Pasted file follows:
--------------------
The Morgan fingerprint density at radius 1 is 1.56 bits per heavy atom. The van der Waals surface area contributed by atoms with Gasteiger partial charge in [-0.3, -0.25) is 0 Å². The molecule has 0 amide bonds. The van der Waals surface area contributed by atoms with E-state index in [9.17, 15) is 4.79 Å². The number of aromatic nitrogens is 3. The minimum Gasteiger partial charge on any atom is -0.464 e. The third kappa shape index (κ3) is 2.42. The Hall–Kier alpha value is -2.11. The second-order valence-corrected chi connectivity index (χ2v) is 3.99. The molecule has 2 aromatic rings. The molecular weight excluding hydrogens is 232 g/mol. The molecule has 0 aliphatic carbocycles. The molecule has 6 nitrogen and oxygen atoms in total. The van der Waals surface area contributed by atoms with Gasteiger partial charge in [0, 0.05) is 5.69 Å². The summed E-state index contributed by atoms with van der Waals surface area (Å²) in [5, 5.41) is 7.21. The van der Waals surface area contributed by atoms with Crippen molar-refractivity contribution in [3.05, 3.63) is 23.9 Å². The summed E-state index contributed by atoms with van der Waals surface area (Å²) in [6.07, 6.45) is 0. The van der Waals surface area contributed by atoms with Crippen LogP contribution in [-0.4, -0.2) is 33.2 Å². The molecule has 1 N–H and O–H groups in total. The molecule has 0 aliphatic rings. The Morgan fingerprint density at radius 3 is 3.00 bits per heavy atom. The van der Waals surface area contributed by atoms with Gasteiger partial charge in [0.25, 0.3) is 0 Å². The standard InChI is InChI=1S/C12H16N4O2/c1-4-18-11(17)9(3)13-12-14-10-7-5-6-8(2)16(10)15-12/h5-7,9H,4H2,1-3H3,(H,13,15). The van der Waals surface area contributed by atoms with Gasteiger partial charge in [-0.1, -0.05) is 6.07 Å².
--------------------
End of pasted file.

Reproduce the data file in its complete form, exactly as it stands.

The Morgan fingerprint density at radius 1 is 1.56 bits per heavy atom. The van der Waals surface area contributed by atoms with Gasteiger partial charge in [-0.3, -0.25) is 0 Å². The molecule has 0 amide bonds. The van der Waals surface area contributed by atoms with E-state index in [9.17, 15) is 4.79 Å². The number of aromatic nitrogens is 3. The minimum Gasteiger partial charge on any atom is -0.464 e. The third kappa shape index (κ3) is 2.42. The Hall–Kier alpha value is -2.11. The second-order valence-corrected chi connectivity index (χ2v) is 3.99. The molecule has 2 aromatic rings. The molecular weight excluding hydrogens is 232 g/mol. The molecule has 0 aliphatic carbocycles. The molecule has 6 nitrogen and oxygen atoms in total. The van der Waals surface area contributed by atoms with Gasteiger partial charge in [0, 0.05) is 5.69 Å². The summed E-state index contributed by atoms with van der Waals surface area (Å²) in [5, 5.41) is 7.21. The van der Waals surface area contributed by atoms with Crippen molar-refractivity contribution in [3.05, 3.63) is 23.9 Å². The summed E-state index contributed by atoms with van der Waals surface area (Å²) in [6.07, 6.45) is 0. The van der Waals surface area contributed by atoms with Crippen LogP contribution in [-0.4, -0.2) is 33.2 Å². The molecule has 1 N–H and O–H groups in total. The molecule has 0 aliphatic rings. The Morgan fingerprint density at radius 3 is 3.00 bits per heavy atom. The van der Waals surface area contributed by atoms with Gasteiger partial charge in [0.25, 0.3) is 0 Å². The standard InChI is InChI=1S/C12H16N4O2/c1-4-18-11(17)9(3)13-12-14-10-7-5-6-8(2)16(10)15-12/h5-7,9H,4H2,1-3H3,(H,13,15). The van der Waals surface area contributed by atoms with Gasteiger partial charge in [-0.1, -0.05) is 6.07 Å².